Mercury is the closest planet to our Sun, the smallest of the eight planets, and one of the most extreme worlds in our Solar Systems. Named after the Roman messenger of the gods, the planet is one of a handful that can be viewed without the aid of a telescope. As such, it has played an active role in the mythological and astrological systems of many cultures.
In spite of that, Mercury is one of the least understood planets in our Solar System. Much like Venus, its orbit between Earth and the Sun means that it can be seen at both morning and evening (but never in the middle of the night). And like Venus and the Moon, it also goes through phases; a characteristic which originally confounded astronomers, but eventually helped them to realize the true nature of the Solar System.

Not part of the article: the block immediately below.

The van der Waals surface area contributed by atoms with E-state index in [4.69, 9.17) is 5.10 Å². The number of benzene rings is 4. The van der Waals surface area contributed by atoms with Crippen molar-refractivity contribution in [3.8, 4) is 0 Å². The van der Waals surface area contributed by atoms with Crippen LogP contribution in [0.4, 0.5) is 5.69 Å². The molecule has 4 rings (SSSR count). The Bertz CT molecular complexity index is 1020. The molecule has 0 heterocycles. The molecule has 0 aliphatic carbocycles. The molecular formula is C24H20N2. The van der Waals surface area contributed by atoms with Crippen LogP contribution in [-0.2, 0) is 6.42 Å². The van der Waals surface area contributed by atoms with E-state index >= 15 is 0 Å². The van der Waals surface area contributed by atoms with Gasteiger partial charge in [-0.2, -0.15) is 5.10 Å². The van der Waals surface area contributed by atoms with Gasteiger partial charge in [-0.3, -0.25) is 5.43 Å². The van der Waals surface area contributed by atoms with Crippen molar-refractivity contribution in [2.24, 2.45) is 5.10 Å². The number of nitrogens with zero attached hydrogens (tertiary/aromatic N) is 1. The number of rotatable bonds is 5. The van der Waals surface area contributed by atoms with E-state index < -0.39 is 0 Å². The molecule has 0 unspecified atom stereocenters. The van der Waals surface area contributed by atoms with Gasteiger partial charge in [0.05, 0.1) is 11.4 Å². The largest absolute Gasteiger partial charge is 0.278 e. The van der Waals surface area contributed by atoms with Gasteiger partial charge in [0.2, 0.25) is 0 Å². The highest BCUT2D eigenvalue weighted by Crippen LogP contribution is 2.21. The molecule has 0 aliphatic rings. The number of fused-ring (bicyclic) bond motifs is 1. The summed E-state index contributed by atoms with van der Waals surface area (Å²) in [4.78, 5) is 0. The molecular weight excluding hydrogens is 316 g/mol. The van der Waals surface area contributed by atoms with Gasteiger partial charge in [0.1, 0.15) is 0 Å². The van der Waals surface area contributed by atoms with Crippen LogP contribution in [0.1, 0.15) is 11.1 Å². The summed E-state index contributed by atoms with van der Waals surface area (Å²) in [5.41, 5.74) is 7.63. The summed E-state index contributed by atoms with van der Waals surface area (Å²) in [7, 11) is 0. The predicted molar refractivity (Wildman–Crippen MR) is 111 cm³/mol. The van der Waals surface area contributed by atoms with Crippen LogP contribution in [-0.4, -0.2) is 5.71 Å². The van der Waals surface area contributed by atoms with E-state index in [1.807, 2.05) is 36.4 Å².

With a mean radius of 2440 km and a mass of 3.3022×1023 kg, Mercury is the smallest planet in our Solar System – equivalent in size to 0.38 Earths. And while it is smaller than the largest natural satellites in our system – such as Ganymede and Titan – it is more massive. In fact, Mercury’s density (at 5.427 g/cm3) is the second-highest in the Solar System, only slightly less than Earth’s (5.515 g/cm3).
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Mercury has the most eccentric orbit of any planet in the Solar System (0.205). Because of this, its distance from the Sun varies between 46 million km (29 million mi) at its closest (perihelion) to 70 million km (43 million mi) at its farthest (aphelion). And with an average orbital velocity of 47.362 km/s (29.429 mi/s), it takes Mercury a total of 87.969 Earth days to complete a single orbit.
With an average rotational speed of 10.892 km/h (6.768 mph), Mercury also takes 58.646 days to complete a single rotation. This means that Mercury has a spin-orbit resonance of 3:2, which means that it completes three rotations on its axis for every two rotations around the Sun. This does not, however, mean that three days last the same as two years on Mercury.